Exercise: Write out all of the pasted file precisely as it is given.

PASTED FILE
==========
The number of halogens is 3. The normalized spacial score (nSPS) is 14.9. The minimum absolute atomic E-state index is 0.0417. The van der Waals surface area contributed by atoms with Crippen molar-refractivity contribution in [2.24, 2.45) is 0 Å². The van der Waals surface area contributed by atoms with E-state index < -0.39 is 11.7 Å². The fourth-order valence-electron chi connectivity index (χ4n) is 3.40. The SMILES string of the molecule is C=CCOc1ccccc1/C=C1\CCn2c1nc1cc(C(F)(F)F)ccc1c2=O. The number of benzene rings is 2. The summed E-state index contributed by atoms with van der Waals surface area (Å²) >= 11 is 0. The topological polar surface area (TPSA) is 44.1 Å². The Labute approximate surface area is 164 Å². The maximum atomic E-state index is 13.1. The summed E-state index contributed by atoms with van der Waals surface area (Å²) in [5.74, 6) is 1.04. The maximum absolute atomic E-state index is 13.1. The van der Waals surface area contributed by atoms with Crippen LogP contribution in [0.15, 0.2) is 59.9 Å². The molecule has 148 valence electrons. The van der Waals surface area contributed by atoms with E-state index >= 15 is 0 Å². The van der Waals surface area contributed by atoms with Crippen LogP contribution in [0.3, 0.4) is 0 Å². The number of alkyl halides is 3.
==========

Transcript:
The number of halogens is 3. The normalized spacial score (nSPS) is 14.9. The minimum absolute atomic E-state index is 0.0417. The van der Waals surface area contributed by atoms with Crippen molar-refractivity contribution in [2.24, 2.45) is 0 Å². The van der Waals surface area contributed by atoms with E-state index < -0.39 is 11.7 Å². The fourth-order valence-electron chi connectivity index (χ4n) is 3.40. The SMILES string of the molecule is C=CCOc1ccccc1/C=C1\CCn2c1nc1cc(C(F)(F)F)ccc1c2=O. The number of benzene rings is 2. The summed E-state index contributed by atoms with van der Waals surface area (Å²) >= 11 is 0. The topological polar surface area (TPSA) is 44.1 Å². The Labute approximate surface area is 164 Å². The maximum atomic E-state index is 13.1. The summed E-state index contributed by atoms with van der Waals surface area (Å²) in [5.74, 6) is 1.04. The maximum absolute atomic E-state index is 13.1. The van der Waals surface area contributed by atoms with Crippen LogP contribution in [0.15, 0.2) is 59.9 Å². The molecule has 148 valence electrons. The van der Waals surface area contributed by atoms with E-state index >= 15 is 0 Å². The van der Waals surface area contributed by atoms with Crippen LogP contribution in [0.3, 0.4) is 0 Å². The number of alkyl halides is 3.